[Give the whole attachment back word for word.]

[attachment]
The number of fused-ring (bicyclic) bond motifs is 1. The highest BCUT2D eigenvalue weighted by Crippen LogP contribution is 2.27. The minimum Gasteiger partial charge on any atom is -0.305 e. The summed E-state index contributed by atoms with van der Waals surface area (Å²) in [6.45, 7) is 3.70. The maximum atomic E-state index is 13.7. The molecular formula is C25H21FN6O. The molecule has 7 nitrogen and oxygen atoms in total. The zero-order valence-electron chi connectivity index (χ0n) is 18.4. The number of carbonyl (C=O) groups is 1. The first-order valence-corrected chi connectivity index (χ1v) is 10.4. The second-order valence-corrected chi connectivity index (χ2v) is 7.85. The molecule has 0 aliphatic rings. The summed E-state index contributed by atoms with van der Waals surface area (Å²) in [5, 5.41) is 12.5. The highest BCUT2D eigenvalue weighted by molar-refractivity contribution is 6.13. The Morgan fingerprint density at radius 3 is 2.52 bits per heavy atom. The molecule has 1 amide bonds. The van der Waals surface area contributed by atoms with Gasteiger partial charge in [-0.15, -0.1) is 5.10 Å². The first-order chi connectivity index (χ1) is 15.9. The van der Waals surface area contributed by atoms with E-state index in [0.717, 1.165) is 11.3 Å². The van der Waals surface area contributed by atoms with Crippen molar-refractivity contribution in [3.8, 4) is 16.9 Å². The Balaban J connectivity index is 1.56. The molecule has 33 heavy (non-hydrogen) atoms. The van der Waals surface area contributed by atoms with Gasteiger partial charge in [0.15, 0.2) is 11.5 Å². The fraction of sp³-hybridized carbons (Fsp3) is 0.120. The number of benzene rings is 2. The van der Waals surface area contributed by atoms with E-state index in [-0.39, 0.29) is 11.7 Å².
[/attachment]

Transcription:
The number of fused-ring (bicyclic) bond motifs is 1. The highest BCUT2D eigenvalue weighted by Crippen LogP contribution is 2.27. The minimum Gasteiger partial charge on any atom is -0.305 e. The summed E-state index contributed by atoms with van der Waals surface area (Å²) in [6.45, 7) is 3.70. The maximum atomic E-state index is 13.7. The molecular formula is C25H21FN6O. The molecule has 7 nitrogen and oxygen atoms in total. The zero-order valence-electron chi connectivity index (χ0n) is 18.4. The number of carbonyl (C=O) groups is 1. The first-order valence-corrected chi connectivity index (χ1v) is 10.4. The second-order valence-corrected chi connectivity index (χ2v) is 7.85. The molecule has 0 aliphatic rings. The summed E-state index contributed by atoms with van der Waals surface area (Å²) in [5, 5.41) is 12.5. The highest BCUT2D eigenvalue weighted by molar-refractivity contribution is 6.13. The Morgan fingerprint density at radius 3 is 2.52 bits per heavy atom. The molecule has 1 amide bonds. The van der Waals surface area contributed by atoms with Gasteiger partial charge in [-0.15, -0.1) is 5.10 Å². The first-order chi connectivity index (χ1) is 15.9. The van der Waals surface area contributed by atoms with E-state index in [0.717, 1.165) is 11.3 Å². The van der Waals surface area contributed by atoms with Crippen molar-refractivity contribution in [3.8, 4) is 16.9 Å². The Balaban J connectivity index is 1.56. The molecule has 33 heavy (non-hydrogen) atoms. The van der Waals surface area contributed by atoms with Gasteiger partial charge in [0.15, 0.2) is 11.5 Å². The fraction of sp³-hybridized carbons (Fsp3) is 0.120. The number of benzene rings is 2. The van der Waals surface area contributed by atoms with E-state index in [-0.39, 0.29) is 11.7 Å².